New revenue estimates predict strengthening Kansas economy; support for additional school funding

New revenue estimates predict strengthening Kansas economy; support for additional school funding

New Kansas consensus revenue estimates released earlier this month predict what is happening in the state and U.S. economy. These new projections indicate Kansas can support higher school funding with a lower share of personal income than most of the past two decades.

Key Points:

  • State personal income is expected to grow steadily but moderately; better than the past five years but not as strong as 2005 to 2010.
  • Inflation should rise slightly compared to recent years but remain moderate by historical standards.
  • Kansas Personal Income growth will catch up with the national average after years of lagging.
  • New school funding estimates indicate that total school spending from all sources as a share of Kansas personal income will rise slightly from 2012-2017 levels, but remain well below 2000 to 2011.

Deeper details:

State personal income is expected to grow steadily but moderately.

Kansas personal income – the total income of all residents of the state from all sources (wages, investments, farm, business, government benefits) is projected to increase just under 4 percent a year from 2018 through 2021, and about half of that rate after subtracting the expected rate of inflation.

That is higher than any year from 2013 to 2017, the years when lower state income tax rates were in effect. Income growth was much higher from 2005 to 2008, when the legislature was adding funding following the Montoy school finance decision.

Since 2000, the worst four years of income growth in Kansas were during the four years of the state income tax cuts. Since those cuts have been largely – but not entirely – reversed, stronger personal income growth is projected.

Inflation should rise slightly but remain moderate.

The consumer price index is expected to increase 2.3 percent in 2018 and 2.2 percent annually in 2019 through 2023.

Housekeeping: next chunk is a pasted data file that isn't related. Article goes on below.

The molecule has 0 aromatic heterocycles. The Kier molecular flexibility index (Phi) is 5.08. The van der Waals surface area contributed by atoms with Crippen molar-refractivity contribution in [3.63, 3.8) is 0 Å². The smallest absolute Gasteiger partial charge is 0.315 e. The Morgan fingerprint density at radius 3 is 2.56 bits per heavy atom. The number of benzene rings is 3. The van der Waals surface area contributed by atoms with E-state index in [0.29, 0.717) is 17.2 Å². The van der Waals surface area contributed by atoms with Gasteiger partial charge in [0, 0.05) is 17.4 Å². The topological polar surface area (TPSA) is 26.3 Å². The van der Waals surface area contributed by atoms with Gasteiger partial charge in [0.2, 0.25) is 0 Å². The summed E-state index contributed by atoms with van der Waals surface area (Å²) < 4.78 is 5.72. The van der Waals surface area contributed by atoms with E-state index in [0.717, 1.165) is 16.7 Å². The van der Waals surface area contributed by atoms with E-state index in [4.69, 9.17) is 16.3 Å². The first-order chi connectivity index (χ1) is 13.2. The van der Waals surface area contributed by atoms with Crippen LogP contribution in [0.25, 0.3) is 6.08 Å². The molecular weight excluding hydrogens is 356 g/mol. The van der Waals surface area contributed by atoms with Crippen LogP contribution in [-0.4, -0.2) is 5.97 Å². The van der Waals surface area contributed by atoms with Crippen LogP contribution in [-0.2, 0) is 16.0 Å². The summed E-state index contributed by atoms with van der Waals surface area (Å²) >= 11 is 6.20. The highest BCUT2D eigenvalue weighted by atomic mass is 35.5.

Those rates are higher than any year from 2012 to 2017, but lower than most other years since 2000 except for the recession years of 2002, 2009 and 2010.

Kansas Personal Income growth will catch up with the national average after years of lagging.

Kansas personal income growth has been lower than the U.S. average every year since 2013 but has begun to catch up. State personal income is expected to increase at the same rate as the U.S. in 2020 and slightly higher in 2021. Kansas generally trailed the U.S. average from 2000 to 2004 but equaled or exceeded the nation from 2005 to 2012 – when the state was adding funding for school finance following the Montoy school finance decision, then during and following the great recession.

Kansas did worse than the U.S. average when state income tax rates were cut, and is projected to catch up after those cuts were largely reversed.

School funding as a percent of personal income of all Kansans remains low compared to the past 20 years.

Comparing school district expenditures – mostly funded by state, local and federal tax revenues – to total personal income in the state is a way of comparing how much of all Kansans’ income is going to fund K-12 Education.

For example, Kansas school districts spent a total of $6.49 billion in 2018. Total Kansas personal income was estimated at $147 billion in 2018. That means school spending was equal to 4.4 percent of income.

Total school expenditures were 4.6 percent of personal income in 2000, increasing to nearly 5 percent in 2004 and remained between 4.7 and 5.1 percent through 2010. Total expenditures then dropped to a low of 4.3 percent of income in 2017 before rising slightly to 4.4 percent in 2018.

District spending from general operating funds (general fund, local option budget and special education aid) dropped even more sharply, from 3.6 percent of personal income in 2000 to just under 3.0 percent in 2019, even after increased state funding in 2018 and 2019.